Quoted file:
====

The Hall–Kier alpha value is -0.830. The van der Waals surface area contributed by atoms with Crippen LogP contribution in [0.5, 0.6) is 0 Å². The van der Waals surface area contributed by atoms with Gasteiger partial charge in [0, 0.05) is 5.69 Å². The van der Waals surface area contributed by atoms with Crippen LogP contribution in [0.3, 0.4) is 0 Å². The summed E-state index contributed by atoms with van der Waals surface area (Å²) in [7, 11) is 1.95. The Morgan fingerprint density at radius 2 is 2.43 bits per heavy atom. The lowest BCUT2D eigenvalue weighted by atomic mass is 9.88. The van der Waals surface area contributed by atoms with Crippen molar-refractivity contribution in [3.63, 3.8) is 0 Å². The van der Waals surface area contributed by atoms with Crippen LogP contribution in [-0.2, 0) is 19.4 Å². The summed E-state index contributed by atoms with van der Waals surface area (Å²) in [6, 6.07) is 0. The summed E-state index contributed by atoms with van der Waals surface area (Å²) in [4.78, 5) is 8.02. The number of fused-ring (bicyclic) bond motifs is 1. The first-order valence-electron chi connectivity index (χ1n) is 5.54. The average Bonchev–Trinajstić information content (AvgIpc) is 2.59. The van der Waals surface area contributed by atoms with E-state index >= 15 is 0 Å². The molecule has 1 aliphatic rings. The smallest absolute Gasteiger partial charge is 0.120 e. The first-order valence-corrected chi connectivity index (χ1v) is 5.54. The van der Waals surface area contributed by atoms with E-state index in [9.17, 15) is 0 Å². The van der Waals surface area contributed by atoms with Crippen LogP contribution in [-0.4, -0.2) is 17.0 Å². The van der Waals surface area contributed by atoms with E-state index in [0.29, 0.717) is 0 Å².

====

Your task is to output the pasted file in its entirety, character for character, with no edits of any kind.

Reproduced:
The Hall–Kier alpha value is -0.830. The van der Waals surface area contributed by atoms with Crippen LogP contribution in [0.5, 0.6) is 0 Å². The van der Waals surface area contributed by atoms with Gasteiger partial charge in [0, 0.05) is 5.69 Å². The van der Waals surface area contributed by atoms with Crippen LogP contribution in [0.3, 0.4) is 0 Å². The summed E-state index contributed by atoms with van der Waals surface area (Å²) in [7, 11) is 1.95. The Morgan fingerprint density at radius 2 is 2.43 bits per heavy atom. The lowest BCUT2D eigenvalue weighted by atomic mass is 9.88. The van der Waals surface area contributed by atoms with Crippen molar-refractivity contribution in [3.63, 3.8) is 0 Å². The van der Waals surface area contributed by atoms with Crippen LogP contribution in [-0.2, 0) is 19.4 Å². The summed E-state index contributed by atoms with van der Waals surface area (Å²) in [6, 6.07) is 0. The summed E-state index contributed by atoms with van der Waals surface area (Å²) in [4.78, 5) is 8.02. The number of fused-ring (bicyclic) bond motifs is 1. The first-order valence-electron chi connectivity index (χ1n) is 5.54. The average Bonchev–Trinajstić information content (AvgIpc) is 2.59. The van der Waals surface area contributed by atoms with E-state index >= 15 is 0 Å². The molecule has 1 aliphatic rings. The smallest absolute Gasteiger partial charge is 0.120 e. The first-order valence-corrected chi connectivity index (χ1v) is 5.54. The van der Waals surface area contributed by atoms with E-state index in [9.17, 15) is 0 Å². The van der Waals surface area contributed by atoms with Crippen LogP contribution in [-0.4, -0.2) is 17.0 Å². The van der Waals surface area contributed by atoms with E-state index in [0.29, 0.717) is 0 Å².